In order to protect their intellectual property internationally without having to deal with the burden of filing in each country separately, applicants and inventors can benefit from a number of treaties that WIPO has established. The Patent Cooperation Treaty and Paris Convention Treaty are two significant international agreements that govern how an international patent is applied. In this post, we shall elaborate on the disparity in timelines reflected in these conventions.
Patent Cooperation Treaty (PCT)
The “priority date” of the application is used to calculate time limits under the PCT. The PCT Article 2(xi) defines the priority date as either the date of the priority claim in the international application or the date of the international filing.
0 months : Filing of application at national or regional level for Patent Protection.
12 months : To claim priority under PCT Article 8, this international application should be submitted within a year of the initial application’s filing date.
16 months : In accordance with PCT Rules 42 and 43bis, the deadline for establishing the international search report and written opinion is the later of three months following the International Searching Authority’s receipt of the search copy or nine months following the priority date.
18 months : According to Article 21, the International Bureau must swiftly publish the international application abroad after the lapse of 18 months following the priority date of that application. Also at this stage, applicant has the opportunity to make amendments under Article 19.
19 monhs : It could be essential to submit a demand prior to the expiration of 19 months from the priority date in order to benefit from a national phase entry time limit of at least 30 months from the priority date in reference to all States identified in the international application.
22 months : According to PCT Rule 45bis, the applicant may ask an additional International Searching Authority to conduct one or more extra international searches for each of them at any time before the 22-month period has passed. Furthermore, even though the international preliminary examination is optional, the applicant can request one before the lapse of either 22 months from the priority date in accordance with PCT Rule 54, or three months from the date the international search report and written opinion were transmitted to the applicant.
30-31 months : Deadline for National Stage entry.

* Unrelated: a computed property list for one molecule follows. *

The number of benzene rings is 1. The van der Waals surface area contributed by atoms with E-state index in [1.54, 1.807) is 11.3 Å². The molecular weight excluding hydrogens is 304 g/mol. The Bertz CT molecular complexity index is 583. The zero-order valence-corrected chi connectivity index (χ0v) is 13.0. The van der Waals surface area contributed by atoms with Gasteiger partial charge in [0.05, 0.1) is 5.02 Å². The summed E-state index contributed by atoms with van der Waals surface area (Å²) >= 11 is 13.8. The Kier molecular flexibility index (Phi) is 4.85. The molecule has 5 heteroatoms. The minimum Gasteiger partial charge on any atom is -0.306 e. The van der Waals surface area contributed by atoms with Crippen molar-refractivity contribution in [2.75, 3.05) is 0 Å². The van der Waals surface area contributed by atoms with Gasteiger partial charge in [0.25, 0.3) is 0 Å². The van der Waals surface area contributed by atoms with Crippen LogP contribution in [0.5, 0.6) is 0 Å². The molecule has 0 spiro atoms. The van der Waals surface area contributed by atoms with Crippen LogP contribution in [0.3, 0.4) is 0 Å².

In the PCT system, you begin to pursue the grant of your patents directly before the national (or regional) patent offices of the countries in which you want to obtain them after the completion of the PCT procedure in accordance with PCT Article 22(1), typically at 30 months from the earliest filing date of your initial application from which you claim priority.
When a Contracting State makes its choice by submitting a demand before the 19th month from the priority date has passed, the provisions of Article 39 take precedence over those of Article 22. The PCT Article 39(a) deadline for filing the national stage requirements is 30 months after the priority date, however any national law may set other deadlines that end later than the PCT Article 39 deadline.
One of the earliest agreements governing intellectual property was the Paris Agreement for the protection of industrial property, which was signed in Paris, France. With the purpose of protecting industrial property, it created a union. The substantive provisions of the Convention are separated into three groups: national treatment, the priority of rights, and common laws.
According to the procedure outlined in the Paris Convention for obtaining an international patent, the applicant must submit separate applications in each of the nations he plans to submit within a window of 12 months following the date of local filing in order to be eligible for priority. As a result, each contracting State’s formality requirements must be met by the Applicant alone.
The applicant may use the twelve-month convention cycle to look for funding, study the market, and turn their idea into a usable product. However, the PCT system allows a greater amount of time as well as some degree of standardization of the application, potentially increasing the chances of it getting approved.
Both PCT and Paris Convention methods are useful in different circumstances, and deciding which one to pursue depends not only on the invention but also the financial and marketing aims and constraints of the invention.
Author: Mahima Agarwal, Legal Intern at PA Legal.
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